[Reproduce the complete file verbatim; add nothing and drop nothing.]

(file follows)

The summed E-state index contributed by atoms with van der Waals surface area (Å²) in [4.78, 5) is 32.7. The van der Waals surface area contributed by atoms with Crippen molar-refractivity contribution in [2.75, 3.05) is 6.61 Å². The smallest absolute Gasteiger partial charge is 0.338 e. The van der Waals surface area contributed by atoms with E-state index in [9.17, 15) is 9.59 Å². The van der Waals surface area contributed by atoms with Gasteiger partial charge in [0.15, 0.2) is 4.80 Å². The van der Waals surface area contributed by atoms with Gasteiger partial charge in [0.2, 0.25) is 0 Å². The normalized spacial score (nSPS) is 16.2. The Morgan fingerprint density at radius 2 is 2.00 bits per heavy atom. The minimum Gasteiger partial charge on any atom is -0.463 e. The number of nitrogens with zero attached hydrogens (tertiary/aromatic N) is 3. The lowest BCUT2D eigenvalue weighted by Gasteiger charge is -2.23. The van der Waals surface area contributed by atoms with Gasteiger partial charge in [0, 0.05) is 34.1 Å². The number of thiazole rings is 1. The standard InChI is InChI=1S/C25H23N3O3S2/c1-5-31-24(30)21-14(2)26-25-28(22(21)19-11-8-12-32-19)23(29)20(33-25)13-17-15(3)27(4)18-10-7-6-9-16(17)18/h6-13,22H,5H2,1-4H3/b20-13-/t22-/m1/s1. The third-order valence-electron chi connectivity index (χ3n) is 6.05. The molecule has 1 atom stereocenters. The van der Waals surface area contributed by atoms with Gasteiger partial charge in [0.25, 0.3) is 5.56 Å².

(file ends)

The summed E-state index contributed by atoms with van der Waals surface area (Å²) in [4.78, 5) is 32.7. The van der Waals surface area contributed by atoms with Crippen molar-refractivity contribution in [2.75, 3.05) is 6.61 Å². The smallest absolute Gasteiger partial charge is 0.338 e. The van der Waals surface area contributed by atoms with E-state index in [9.17, 15) is 9.59 Å². The van der Waals surface area contributed by atoms with Gasteiger partial charge in [0.15, 0.2) is 4.80 Å². The van der Waals surface area contributed by atoms with Gasteiger partial charge in [0.2, 0.25) is 0 Å². The normalized spacial score (nSPS) is 16.2. The Morgan fingerprint density at radius 2 is 2.00 bits per heavy atom. The minimum Gasteiger partial charge on any atom is -0.463 e. The number of nitrogens with zero attached hydrogens (tertiary/aromatic N) is 3. The lowest BCUT2D eigenvalue weighted by Gasteiger charge is -2.23. The van der Waals surface area contributed by atoms with Gasteiger partial charge in [0, 0.05) is 34.1 Å². The number of thiazole rings is 1. The standard InChI is InChI=1S/C25H23N3O3S2/c1-5-31-24(30)21-14(2)26-25-28(22(21)19-11-8-12-32-19)23(29)20(33-25)13-17-15(3)27(4)18-10-7-6-9-16(17)18/h6-13,22H,5H2,1-4H3/b20-13-/t22-/m1/s1. The third-order valence-electron chi connectivity index (χ3n) is 6.05. The molecule has 1 atom stereocenters. The van der Waals surface area contributed by atoms with Gasteiger partial charge in [0.25, 0.3) is 5.56 Å².